Modi, who soon after coming to power for the first time in 2014 announced the Swachh Bharat Mission, cited how Mahatma Gandhi had laid immense stress on cleanliness and wanted the countrymen to pursue it.
A vision was soon turned into a mission. Exactly, five year ago, on this day, Swachh Bharat Mission-Gramin (SBM-G) was launched with the intent to make India open defecation free. Five years down the line, what was once a dream has finally been realised.
Providing access to toilet facilities to all rural households in the country was at the crux of this mission. Sanitation coverage in the rural areas of the country, which was 38.7 per cent on October 2, 2014, increased to more than 98 per cent, the government said.
It added, 27 states, 601 districts, 5,934 blocks, 2,46,116 gram panchayats and 5,50,151 villages have been declared Open defecation free, much before the formal announcement on October 2.
Before declaring the nation open defecation free, it started with states being declared so. The states went into a race as many saw it as prestige battle, Modi had said.
Andaman and Nicobar Islands, Andhra Pradesh, Arunachal Pradesh, Chandigarh, Chhattisgarh, Dadra and Nagar Haveli, Daman and Diu, Gujarat, Haryana, Himachal Pradesh, Jammu and Kashmir, Jharkhand, Karnataka, Kerala, Lakshadweep, Madhya Pradesh, Maharashtra, Manipur, Meghalaya, Mizoram, Nagaland, Pudducherry, Punjab, Rajasthan, Sikkim, Tamil Nadu and Uttarakhand - all stands free of the open defecation menace.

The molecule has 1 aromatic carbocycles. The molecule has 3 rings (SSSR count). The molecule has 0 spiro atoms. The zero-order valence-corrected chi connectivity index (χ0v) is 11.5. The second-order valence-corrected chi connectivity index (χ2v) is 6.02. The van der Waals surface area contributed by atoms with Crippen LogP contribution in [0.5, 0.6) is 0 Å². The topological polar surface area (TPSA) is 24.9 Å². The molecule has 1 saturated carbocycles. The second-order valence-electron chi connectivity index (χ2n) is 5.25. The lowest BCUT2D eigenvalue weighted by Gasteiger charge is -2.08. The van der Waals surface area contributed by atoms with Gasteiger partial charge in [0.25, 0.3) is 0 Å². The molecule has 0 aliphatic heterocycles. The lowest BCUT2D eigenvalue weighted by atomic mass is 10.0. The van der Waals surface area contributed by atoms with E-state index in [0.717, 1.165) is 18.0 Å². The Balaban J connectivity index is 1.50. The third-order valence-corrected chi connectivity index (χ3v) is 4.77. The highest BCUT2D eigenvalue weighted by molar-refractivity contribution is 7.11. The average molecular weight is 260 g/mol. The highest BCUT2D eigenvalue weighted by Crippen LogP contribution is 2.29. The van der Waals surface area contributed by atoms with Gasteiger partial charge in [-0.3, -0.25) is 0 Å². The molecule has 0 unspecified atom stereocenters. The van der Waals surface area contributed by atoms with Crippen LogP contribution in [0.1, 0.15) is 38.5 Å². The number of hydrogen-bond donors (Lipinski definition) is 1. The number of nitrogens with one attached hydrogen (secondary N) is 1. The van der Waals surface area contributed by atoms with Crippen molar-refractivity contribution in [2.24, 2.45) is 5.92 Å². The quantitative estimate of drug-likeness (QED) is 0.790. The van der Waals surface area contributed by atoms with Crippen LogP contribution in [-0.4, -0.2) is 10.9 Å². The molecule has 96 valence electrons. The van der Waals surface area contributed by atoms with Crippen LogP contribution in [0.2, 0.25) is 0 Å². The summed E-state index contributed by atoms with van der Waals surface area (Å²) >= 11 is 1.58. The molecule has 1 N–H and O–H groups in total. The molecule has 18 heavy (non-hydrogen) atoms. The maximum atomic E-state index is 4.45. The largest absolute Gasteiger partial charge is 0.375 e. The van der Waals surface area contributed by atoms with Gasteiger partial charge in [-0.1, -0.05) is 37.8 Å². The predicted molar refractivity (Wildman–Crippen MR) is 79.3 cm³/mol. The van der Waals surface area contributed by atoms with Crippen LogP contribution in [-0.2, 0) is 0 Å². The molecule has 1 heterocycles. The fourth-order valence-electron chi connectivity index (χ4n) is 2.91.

The targets set for the mission, which were to be achieved by October 2 this year, include construction of 66.42 lakh individual household toilets, 2.52 lakh community toilet seats, construction of 2.56 lakh public toilet seats, and achieving 100 per cent door-to-door collection and scientific management of municipal solid waste.
By February this year, India constructed 9.16 crore toilets.
As PM Modi is all set to announce, India open defecation free on Wednesday, a dream of Mahatma Gandhi, it already has eyes set on its second leg through smart management of waste and recycling.
But October 2, 2019 will forever be etched in the country's history as a red-letter day.
( With inputs from IANS )